Lessons on death

I was watching some movie on TV the other day while my son was playing with his toys. There was a particularly noisy scene (crying, screaming, etc) and the kid happened to look up and the scene was of a person dying. He saw that and just said, “Uncle jo-jo” (jo-jo is his word for sleeping). I obviously didn’t correct him ‘coz it’s still too early to teach him what death is. He’s only 2!

But time flies. Before I know it he’ll be old enough to understand it’s not sleeping. And I’ll have to talk to him about it. Explain what happens when a person dies.

I don’t know how to do it. Yet. I know exactly WHAT I want him to learn, though. The HOW is still a work in progress. It’ll come. Until then, here’s what I’d like him to know –

1. Death is not something to be scared of. It’s a part of life, like everything else. It’s not in our control, so there’s no point worrying about it.

2. Death is final. So don’t take life for granted. Don’t take people, esp your family, for granted. Cherish everything and everyone. Don’t hold grudges..well, at least not for too long. Live.

3. When a loved one dies (because they will. It’s inevitable.) it will hurt. A lot. You’ll feel like it’s the end of everything. Like nothing will ever be the same. That’s completely normal. Things will not be the same, yes. But in time, you will get used to it. So give yourself time, even though all you can think of is just curling up in bed and never waking up.

4. Crying is good. Cry as much as you want, as long as you want and as loud as you want. But cry. That said, if you don’t feel like crying, don’t beat yourself up over it. You probably got that from me – I’ve lost 3 grandparents and a great-grandparent and I couldn’t shed a single tear. It’s ok.

5. No matter how weak or alone you feel, there will probably be someone else who feels weaker and lonelier. If you can, be there for them. You don’t have to be strong. Just be there.

6. The only way to beat death is to be remembered even after dying. So keep the memories alive. Forever.

7. The only indispensable person in your life is you. Everyone else will come and go. So love them when they’re there and let go when they go. Time heals everything. Death is no exception.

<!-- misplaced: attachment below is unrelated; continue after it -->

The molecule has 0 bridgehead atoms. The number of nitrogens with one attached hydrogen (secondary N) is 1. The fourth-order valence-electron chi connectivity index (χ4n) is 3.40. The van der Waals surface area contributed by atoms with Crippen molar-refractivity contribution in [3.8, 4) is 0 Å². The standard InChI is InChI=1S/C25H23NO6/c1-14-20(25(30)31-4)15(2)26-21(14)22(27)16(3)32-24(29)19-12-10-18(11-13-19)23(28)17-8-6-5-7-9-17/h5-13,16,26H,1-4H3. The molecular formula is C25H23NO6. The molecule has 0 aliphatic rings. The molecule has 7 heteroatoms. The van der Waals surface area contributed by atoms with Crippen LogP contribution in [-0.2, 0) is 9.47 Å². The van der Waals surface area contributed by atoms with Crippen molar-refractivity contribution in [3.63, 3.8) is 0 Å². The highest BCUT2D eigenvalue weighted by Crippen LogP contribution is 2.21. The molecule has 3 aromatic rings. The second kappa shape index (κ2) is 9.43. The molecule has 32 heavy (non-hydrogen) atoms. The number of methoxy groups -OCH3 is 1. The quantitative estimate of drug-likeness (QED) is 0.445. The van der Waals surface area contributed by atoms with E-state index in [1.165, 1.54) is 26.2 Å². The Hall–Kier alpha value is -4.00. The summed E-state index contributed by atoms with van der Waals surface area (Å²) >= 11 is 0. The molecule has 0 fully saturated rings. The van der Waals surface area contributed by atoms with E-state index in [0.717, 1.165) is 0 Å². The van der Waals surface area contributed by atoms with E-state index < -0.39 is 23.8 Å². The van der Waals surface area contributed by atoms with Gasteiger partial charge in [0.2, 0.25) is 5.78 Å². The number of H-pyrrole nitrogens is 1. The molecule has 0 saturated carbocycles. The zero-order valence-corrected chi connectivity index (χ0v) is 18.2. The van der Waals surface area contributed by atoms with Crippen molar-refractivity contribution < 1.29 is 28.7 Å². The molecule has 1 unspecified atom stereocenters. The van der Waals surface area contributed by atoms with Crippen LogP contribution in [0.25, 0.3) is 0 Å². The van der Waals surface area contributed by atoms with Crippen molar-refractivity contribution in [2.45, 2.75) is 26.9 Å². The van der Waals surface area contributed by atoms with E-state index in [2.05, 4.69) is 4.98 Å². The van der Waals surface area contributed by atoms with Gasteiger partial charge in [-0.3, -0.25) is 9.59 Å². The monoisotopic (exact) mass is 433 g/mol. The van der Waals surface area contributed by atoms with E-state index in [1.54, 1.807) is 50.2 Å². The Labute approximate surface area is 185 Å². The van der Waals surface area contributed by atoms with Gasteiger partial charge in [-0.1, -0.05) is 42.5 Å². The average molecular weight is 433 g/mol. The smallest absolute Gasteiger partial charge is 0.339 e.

Some of this, I know, he’ll understand only by himself when he’s much older. I hope he does. His mother figured this out only when she wondered how to teach him about death. :-)

I took this photo yesterday, when he was all lost in his own magical world of crows, butterflies, gates and cars.


Unhealthy is healthy

What is it with people and “healthy” discussions? I want me some unhealthy discussions once in a while. You know, the kinds that end in a broken relationship or two. Where words are used like knives, aimed to cut and rip. The kind where voices are blowhorns. Where the chances of objects becoming whooshing projectiles is very real. When you don’t know where the next blow, verbal or other wise, will come from. When tears don’t mean no squat.

Why do I want such discussions? To know the real people behind the facades. So people can know the real me. Behind all that made up opinions and being politically right, the real opinions lay in wait..for that little crack in the armor, that little gap to ooze from.  And give the right amount of shaking (or a couple of well aimed blows, preferably below the belt) it will erupt. And everyone in the vicinity will be drenched, nay, scorched by the lava that real opinions usually are. I’d like to see that, you know. I’d like to see that naked vulnerability that remains once the real person is out. When the judging begins. The ugliness that is human nature. It should be seen, once in a while. To re-affirm our ‘faith in humanity’. Or lack thereof.

What the heck is a healthy discussion anyway? The ones where I think “what an ass!” but say “you’re very insightful”? Where’s the fun in that! :-)

In other totally unrelated news, the Christmas tree is finally finally up. This is the most late we’ve ever been.


Freedom. To be.

Remember that Pepsi ad? “Freedom! To be! Azaadi…dil ki!” They got it right, you know. We have all sorts of freedom today, but how often do we have the freedom to just BE? You know? Just be. Whatever we are. How ever we are. Wherever we are. Me? Not very often. So much so, it took me some painful physical pain to understand that I need the freedom to just be. In the moment. Enjoy it, for whatever it is. And who gives me that freedom? Me.

Here’s how it rolled.

10:30 PM. Weeknight. Dinner is done. Kid’s in bed. And what am I doing? Chores. Washing up. Cleaning up. Loading up (the washing machine!). Refrigerating up (damn leftovers). And those chores are not even the worst part. The worst part was this acute mental tension that omg it’s 10:30 already, when will I finish, when will I sleep, when will I wake up.. get the drift? Torture. Plain and simple.

And out of nowhere it hit me – so what if I don’t sleep by 12? I’ll be sleep deprived, yes. But will the sky fall on my head? Interestingly, no. So, for the first time in a long time, I let go. I stopped looking at the clock.